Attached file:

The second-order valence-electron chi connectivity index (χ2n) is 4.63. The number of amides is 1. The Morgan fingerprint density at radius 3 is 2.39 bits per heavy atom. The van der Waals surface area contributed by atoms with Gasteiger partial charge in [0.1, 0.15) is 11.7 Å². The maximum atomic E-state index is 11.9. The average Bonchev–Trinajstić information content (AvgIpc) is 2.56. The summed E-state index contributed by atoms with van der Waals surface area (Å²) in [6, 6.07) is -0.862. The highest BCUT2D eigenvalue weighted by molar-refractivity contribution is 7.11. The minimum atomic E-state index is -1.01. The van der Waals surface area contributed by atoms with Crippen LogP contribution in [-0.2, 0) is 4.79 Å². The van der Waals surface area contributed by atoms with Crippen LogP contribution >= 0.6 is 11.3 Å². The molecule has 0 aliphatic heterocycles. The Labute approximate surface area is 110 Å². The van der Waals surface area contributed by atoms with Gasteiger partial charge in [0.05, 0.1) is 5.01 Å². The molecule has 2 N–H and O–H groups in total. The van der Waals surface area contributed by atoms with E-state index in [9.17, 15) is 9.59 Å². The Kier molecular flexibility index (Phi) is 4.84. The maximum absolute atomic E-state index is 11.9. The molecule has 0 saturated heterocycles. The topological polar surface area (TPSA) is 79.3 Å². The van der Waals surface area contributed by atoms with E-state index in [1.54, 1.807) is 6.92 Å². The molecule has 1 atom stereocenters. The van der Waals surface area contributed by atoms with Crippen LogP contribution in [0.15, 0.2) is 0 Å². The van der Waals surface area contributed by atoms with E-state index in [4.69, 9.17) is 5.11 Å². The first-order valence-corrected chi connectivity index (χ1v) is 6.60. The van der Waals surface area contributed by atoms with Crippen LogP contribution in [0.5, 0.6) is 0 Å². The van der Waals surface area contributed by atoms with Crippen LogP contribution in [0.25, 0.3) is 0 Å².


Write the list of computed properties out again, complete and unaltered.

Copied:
The second-order valence-electron chi connectivity index (χ2n) is 4.63. The number of amides is 1. The Morgan fingerprint density at radius 3 is 2.39 bits per heavy atom. The van der Waals surface area contributed by atoms with Gasteiger partial charge in [0.1, 0.15) is 11.7 Å². The maximum atomic E-state index is 11.9. The average Bonchev–Trinajstić information content (AvgIpc) is 2.56. The summed E-state index contributed by atoms with van der Waals surface area (Å²) in [6, 6.07) is -0.862. The highest BCUT2D eigenvalue weighted by molar-refractivity contribution is 7.11. The minimum atomic E-state index is -1.01. The van der Waals surface area contributed by atoms with Crippen LogP contribution in [-0.2, 0) is 4.79 Å². The van der Waals surface area contributed by atoms with Crippen LogP contribution >= 0.6 is 11.3 Å². The molecule has 0 aliphatic heterocycles. The Labute approximate surface area is 110 Å². The van der Waals surface area contributed by atoms with Gasteiger partial charge in [0.05, 0.1) is 5.01 Å². The molecule has 2 N–H and O–H groups in total. The van der Waals surface area contributed by atoms with E-state index in [9.17, 15) is 9.59 Å². The Kier molecular flexibility index (Phi) is 4.84. The maximum absolute atomic E-state index is 11.9. The molecule has 0 saturated heterocycles. The topological polar surface area (TPSA) is 79.3 Å². The van der Waals surface area contributed by atoms with E-state index in [1.54, 1.807) is 6.92 Å². The molecule has 1 atom stereocenters. The van der Waals surface area contributed by atoms with Crippen LogP contribution in [0.15, 0.2) is 0 Å². The van der Waals surface area contributed by atoms with E-state index in [4.69, 9.17) is 5.11 Å². The first-order valence-corrected chi connectivity index (χ1v) is 6.60. The van der Waals surface area contributed by atoms with Crippen LogP contribution in [0.5, 0.6) is 0 Å². The van der Waals surface area contributed by atoms with Crippen LogP contribution in [0.25, 0.3) is 0 Å².